Most employers are familiar with their obligations under the Family and Medical Leave Act (FMLA) and allow 12 weeks of such leave per year. Even where employers follow these rules, they can still run afoul of the retaliation aspects of the FMLA. A couple of recent cases illustrate this danger.
In the first case, the plaintiff was disciplined within one month of asking for FMLA and roughly a week after returning from an FMLA leave of about 13 days. The employer, Marriott, contended it disciplined the plaintiff for insubordination, not for taking FMLA leave. The hotel said the plaintiff failed to comply with a manager's instructions to place vanilla cakes in a display case, and the plaintiff said she complied with that order despite believing the cakes should not have been put out because they were frozen. A federal judge denied the defendant's motion for summary judgment, finding that it was not a reasonable job assignment if a jury credit's plaintiff's testimony over her manager's. The judge indicated that the close timing between the request for leave, the taking of leave, and the discipline, would allow a jury to connect the plaintiff's protected activity with the defendant's discipline. Tsige v. Marriott Hotel Services, Inc., 2019 BL249750 (D.Md. 7/5/19).
In another case involving the FMLA, the court ruled that an employer improperly fired the plaintiff after he went on vacation to Mexico during the final two weeks of a medical leave to recover from foot surgery. The employer apparently confronted the plaintiff with photographic evidence of activities he participated in while out on medical leave, and the employer contended that such activities were inconsistent with someone who claimed to have limited mobility. He was fired for misrepresenting the extent of his injury when he applied for the medical leave.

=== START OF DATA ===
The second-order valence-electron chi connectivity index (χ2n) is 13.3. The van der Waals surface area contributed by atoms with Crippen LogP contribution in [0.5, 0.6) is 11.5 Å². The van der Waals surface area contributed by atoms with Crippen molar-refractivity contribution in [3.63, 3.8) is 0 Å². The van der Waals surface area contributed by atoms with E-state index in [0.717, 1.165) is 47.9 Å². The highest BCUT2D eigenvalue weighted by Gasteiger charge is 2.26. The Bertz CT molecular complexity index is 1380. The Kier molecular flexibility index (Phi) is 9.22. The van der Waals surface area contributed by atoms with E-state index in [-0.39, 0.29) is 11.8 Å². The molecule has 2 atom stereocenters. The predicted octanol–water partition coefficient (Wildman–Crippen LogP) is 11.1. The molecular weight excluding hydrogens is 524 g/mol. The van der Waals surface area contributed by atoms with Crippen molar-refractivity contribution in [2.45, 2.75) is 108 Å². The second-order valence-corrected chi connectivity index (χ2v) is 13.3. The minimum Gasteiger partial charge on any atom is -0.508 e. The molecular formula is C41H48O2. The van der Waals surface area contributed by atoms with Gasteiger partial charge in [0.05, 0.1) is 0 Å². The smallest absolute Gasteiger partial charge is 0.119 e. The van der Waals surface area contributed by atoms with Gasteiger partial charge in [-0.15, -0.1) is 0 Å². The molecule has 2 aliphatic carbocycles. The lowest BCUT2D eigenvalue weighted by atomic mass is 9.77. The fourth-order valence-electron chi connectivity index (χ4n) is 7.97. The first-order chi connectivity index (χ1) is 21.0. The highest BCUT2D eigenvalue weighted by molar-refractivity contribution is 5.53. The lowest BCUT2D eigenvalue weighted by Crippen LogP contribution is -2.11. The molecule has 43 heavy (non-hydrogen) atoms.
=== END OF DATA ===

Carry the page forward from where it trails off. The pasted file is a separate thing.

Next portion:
The case went to a jury trial, which awarded the plaintiff $1.3 million, which included some $715,000.00 in punitive damages. It has been suggested that this case illustrates that an employee is not necessarily abusing medical leave even when they go on vacation during the protected time off work. DaPrato v. Mass. Water Resources Authority, Mass. No. SJC-12651, 6/5/19.
Editor's Note: The above cases should send a warning to employers who are considering disciplining an employee around the time they are taking FMLA leave. While the above dangers are always present, they represent very pro-plaintiff views that are in contrast to the more reasonable views of perhaps a majority of the courts. For example, many cases recognize a defense when an employer has conducted a full and complete investigation, and formed an honest belief that the employee was abusing FMLA leave or committed some other disciplinary offense.
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